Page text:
Turning the tide on TB

Health Minister Dr Aaron Motsoaledi commemorated World TB Day by unveiling the only GeneXpert system in Africa in Durban’s Prince Mshiyeni Memorial Hospital on Thursday.

There are only five GeneXpert machines outside the United States and a majority of them can be found in Europe. The fifth one, now in South Africa, is the only one dedicated to TB testing in the world.

The GeneXpert Infinity 48, manufactured by US company Cepheid, is an automated molecular analysis machine that produces accurate results quickly, with minimal risk of contamination. The GeneXpert will be used to test sputum for tuberculosis and was donated to the hospital by the US Agency for International Development (USAid), a government agency providing economic and humanitarian assistance.

The GeneXpert can detect TB and multi-drug resistant TB (MDR-TB) in two hours.

Motsoaledi said it used to take between three and five months to know that someone was infected with MDR-TB. “In essence, we can label this technology as a ‘laboratory in a cartridge’ because all the processes of diagnosing TB happen in a small cartridge in a period of 120 minutes,” he said.

Motsoaledi said they chosen to roll-out the technology in eThekwini in KwaZulu-Natal first because with about 45 000 infections, it had the highest incidence rate in the country.

The GeneXpert machine can conduct up to 48 tests simultaneously and a total of 200 in eight hours. The department has also purchased nine GeneXpert 16 machines, which will be put into operation in areas with a high incidence rate, as well as 20 portable GeneXpert 4 machines which will be used for testing in communities.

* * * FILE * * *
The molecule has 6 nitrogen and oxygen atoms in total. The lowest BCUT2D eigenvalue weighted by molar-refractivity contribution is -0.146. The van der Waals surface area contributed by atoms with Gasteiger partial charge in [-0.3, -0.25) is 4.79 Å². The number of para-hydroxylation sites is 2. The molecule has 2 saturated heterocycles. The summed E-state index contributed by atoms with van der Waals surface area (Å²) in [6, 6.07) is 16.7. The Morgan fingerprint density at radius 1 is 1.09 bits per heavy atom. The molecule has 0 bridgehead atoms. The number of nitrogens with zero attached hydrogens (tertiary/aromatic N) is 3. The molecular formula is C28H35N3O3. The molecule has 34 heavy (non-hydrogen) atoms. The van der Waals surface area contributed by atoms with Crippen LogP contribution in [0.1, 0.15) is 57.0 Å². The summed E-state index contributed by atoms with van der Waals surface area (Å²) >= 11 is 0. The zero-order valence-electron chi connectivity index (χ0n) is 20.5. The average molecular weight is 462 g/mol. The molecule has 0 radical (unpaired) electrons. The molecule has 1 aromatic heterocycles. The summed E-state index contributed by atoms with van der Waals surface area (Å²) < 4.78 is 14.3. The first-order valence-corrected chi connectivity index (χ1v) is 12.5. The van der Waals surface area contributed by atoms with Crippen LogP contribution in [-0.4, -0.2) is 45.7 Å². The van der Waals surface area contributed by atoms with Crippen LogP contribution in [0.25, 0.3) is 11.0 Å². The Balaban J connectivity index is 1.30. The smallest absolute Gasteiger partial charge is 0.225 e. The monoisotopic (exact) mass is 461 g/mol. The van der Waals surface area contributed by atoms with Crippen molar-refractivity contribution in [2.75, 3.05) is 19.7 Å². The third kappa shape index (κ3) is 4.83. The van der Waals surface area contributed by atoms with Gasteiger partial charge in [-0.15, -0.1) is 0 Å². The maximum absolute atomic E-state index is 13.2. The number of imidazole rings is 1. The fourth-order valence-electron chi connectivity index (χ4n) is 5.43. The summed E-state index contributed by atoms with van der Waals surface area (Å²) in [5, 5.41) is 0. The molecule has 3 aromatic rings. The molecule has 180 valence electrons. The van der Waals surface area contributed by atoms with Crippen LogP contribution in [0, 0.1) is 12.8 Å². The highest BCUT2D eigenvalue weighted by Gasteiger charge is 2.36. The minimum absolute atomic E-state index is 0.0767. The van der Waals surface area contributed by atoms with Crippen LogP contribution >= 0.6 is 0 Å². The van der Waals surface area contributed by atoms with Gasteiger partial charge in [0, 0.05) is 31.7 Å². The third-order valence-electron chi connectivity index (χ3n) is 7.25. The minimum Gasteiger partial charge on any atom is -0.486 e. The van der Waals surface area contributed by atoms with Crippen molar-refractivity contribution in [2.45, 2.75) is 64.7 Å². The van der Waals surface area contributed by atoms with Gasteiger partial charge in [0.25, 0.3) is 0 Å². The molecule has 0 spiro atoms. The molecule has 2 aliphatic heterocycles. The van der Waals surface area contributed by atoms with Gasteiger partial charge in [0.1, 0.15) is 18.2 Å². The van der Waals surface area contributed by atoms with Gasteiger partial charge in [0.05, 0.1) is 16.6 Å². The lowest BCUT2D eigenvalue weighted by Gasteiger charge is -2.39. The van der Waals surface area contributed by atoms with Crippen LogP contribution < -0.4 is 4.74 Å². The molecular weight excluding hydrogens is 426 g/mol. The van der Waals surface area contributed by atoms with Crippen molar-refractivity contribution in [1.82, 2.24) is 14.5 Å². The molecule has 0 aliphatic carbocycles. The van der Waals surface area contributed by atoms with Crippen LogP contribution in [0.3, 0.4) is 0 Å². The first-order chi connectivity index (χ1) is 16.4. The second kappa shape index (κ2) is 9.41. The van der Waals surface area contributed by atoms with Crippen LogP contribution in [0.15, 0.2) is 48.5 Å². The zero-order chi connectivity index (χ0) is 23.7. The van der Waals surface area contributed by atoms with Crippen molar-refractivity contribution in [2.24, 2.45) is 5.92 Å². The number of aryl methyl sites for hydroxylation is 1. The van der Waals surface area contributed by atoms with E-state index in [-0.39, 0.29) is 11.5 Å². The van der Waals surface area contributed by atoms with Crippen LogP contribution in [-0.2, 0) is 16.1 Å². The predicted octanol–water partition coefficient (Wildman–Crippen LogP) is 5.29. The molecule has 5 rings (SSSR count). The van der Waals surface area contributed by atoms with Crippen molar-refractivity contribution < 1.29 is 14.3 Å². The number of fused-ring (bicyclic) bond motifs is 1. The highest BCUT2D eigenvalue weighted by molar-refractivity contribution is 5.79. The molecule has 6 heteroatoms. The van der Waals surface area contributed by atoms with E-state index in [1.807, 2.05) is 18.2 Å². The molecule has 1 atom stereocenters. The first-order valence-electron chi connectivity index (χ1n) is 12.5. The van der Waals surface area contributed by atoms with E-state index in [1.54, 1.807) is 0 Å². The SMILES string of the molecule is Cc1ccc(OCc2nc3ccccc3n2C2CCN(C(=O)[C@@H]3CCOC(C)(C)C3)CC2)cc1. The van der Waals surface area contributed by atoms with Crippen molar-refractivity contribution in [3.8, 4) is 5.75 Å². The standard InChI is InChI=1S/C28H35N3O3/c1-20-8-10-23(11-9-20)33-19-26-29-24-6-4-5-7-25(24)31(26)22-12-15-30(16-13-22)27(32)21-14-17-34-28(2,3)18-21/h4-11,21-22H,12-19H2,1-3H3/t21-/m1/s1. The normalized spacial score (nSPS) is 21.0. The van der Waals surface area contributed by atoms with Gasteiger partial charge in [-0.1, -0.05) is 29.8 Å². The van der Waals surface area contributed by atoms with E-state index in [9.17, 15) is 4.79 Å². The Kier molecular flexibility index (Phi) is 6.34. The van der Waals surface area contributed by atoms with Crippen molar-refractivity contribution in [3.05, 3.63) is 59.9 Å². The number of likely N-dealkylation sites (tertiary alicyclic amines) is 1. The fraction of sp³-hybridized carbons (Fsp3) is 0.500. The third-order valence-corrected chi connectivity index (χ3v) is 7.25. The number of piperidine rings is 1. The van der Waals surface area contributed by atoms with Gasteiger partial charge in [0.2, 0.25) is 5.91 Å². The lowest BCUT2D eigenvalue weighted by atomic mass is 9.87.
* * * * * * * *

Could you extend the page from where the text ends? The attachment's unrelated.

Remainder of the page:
Fifty-four lab technicians have been trained to use the machines, which Motsoaledi described as being very simple to operate.

Motsoaledi said to date, R53-million had been spent on the equipment.

He said the the Global Fund to Fight Aids, Tuberculosis and Malaria had donated about R100-million for the building of hospitals to treat multi-drug resistant TB in the country. “Those facilities have been completed and in a few days we will officially open the Catherine Booth Hospital,” said Motsoaledi.


Patients would be required to stay in hospital for about 18 months.

The Catherine Booth Hospital in Amathikulu, Durban, is undergoing the final phase of the construction of the MDR-TB unit which will be able to treat 40 male and female patients.

Getting treatment to the people
Bruce Margot, coordinator of the TB control programme in KwaZulu-Natal, said the hospital would serve the residents in the Uthungulu district and was part of their efforts to “get treatment units closer to where the people are”.

Unlike most hospitals, the sputum booths — where patients are required to produce a sample to test the progress of their treatment — are situated outside the hospital building to ensure maximum ventilation.

Geoff Abbott of the Council for Scientific and Industrial Research’s Built Environment, said they had prioritised the reduction of risk from patient-to-patient and patient-to-staff infection.

The well-ventilated hospital — which includes roof panels that open — would help to reduce the number of infectious particles in the air, said Abbott.

The new hospital will also include a purpose-built audio room for patients, as deafness is a side-effect of MDR-TB medication. A recreation block has also been built for patients.

The department will also be following a “case-finding strategy” which will be rolled out throughout the country. Teams of health professionals will conduct house-to-house visits and test residents for both HIV/Aids and TB using GeneXpert 4 mahines.

“Teams will check immunisation levels of children under the age of five as well as if pregnant women are undergoing antenatal care,” said Motsoaledi, adding that to date a total of 18 000 families had been visited around the country and 60 000 individuals screened for TB.

“Doctors and nurses must get out of the hospitals and go out to where the people are,” said Motsoaledi.

With household visits in eThekwini, smartphones and Google Maps would be used to create a database, allowing health workers to monitor progress.

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